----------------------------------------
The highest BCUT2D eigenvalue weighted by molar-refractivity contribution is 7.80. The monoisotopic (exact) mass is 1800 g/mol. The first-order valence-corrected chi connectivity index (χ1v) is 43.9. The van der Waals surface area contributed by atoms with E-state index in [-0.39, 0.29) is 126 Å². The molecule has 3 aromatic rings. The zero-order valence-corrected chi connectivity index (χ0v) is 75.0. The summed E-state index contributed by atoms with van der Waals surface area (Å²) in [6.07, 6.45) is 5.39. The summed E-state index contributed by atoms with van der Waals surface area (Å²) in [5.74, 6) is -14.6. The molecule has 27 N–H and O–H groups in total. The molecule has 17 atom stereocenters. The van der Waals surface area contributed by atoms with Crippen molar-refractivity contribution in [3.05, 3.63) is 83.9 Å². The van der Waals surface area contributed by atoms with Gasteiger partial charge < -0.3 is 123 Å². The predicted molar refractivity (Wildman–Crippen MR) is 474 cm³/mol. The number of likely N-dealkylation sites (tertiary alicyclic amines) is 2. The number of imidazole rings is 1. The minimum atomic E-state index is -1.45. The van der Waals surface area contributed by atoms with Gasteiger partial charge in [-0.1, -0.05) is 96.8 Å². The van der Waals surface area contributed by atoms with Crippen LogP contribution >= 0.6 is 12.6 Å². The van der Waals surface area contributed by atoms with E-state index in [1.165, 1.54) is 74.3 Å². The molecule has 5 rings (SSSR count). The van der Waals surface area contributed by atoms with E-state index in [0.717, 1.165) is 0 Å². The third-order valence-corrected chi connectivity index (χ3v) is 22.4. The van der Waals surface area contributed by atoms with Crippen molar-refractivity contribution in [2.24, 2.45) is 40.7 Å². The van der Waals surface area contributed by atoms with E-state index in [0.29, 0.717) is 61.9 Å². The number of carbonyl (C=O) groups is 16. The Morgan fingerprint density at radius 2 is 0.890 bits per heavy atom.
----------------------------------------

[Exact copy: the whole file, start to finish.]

The highest BCUT2D eigenvalue weighted by molar-refractivity contribution is 7.80. The monoisotopic (exact) mass is 1800 g/mol. The first-order valence-corrected chi connectivity index (χ1v) is 43.9. The van der Waals surface area contributed by atoms with E-state index in [-0.39, 0.29) is 126 Å². The molecule has 3 aromatic rings. The zero-order valence-corrected chi connectivity index (χ0v) is 75.0. The summed E-state index contributed by atoms with van der Waals surface area (Å²) in [6.07, 6.45) is 5.39. The summed E-state index contributed by atoms with van der Waals surface area (Å²) in [5.74, 6) is -14.6. The molecule has 27 N–H and O–H groups in total. The molecule has 17 atom stereocenters. The van der Waals surface area contributed by atoms with Crippen molar-refractivity contribution in [3.05, 3.63) is 83.9 Å². The van der Waals surface area contributed by atoms with Gasteiger partial charge < -0.3 is 123 Å². The predicted molar refractivity (Wildman–Crippen MR) is 474 cm³/mol. The number of likely N-dealkylation sites (tertiary alicyclic amines) is 2. The number of imidazole rings is 1. The minimum atomic E-state index is -1.45. The van der Waals surface area contributed by atoms with Gasteiger partial charge in [-0.1, -0.05) is 96.8 Å². The van der Waals surface area contributed by atoms with Crippen LogP contribution >= 0.6 is 12.6 Å². The van der Waals surface area contributed by atoms with E-state index in [1.165, 1.54) is 74.3 Å². The molecule has 5 rings (SSSR count). The van der Waals surface area contributed by atoms with E-state index in [0.717, 1.165) is 0 Å². The third-order valence-corrected chi connectivity index (χ3v) is 22.4. The van der Waals surface area contributed by atoms with Crippen molar-refractivity contribution in [2.24, 2.45) is 40.7 Å². The van der Waals surface area contributed by atoms with E-state index in [0.29, 0.717) is 61.9 Å². The number of carbonyl (C=O) groups is 16. The Morgan fingerprint density at radius 2 is 0.890 bits per heavy atom.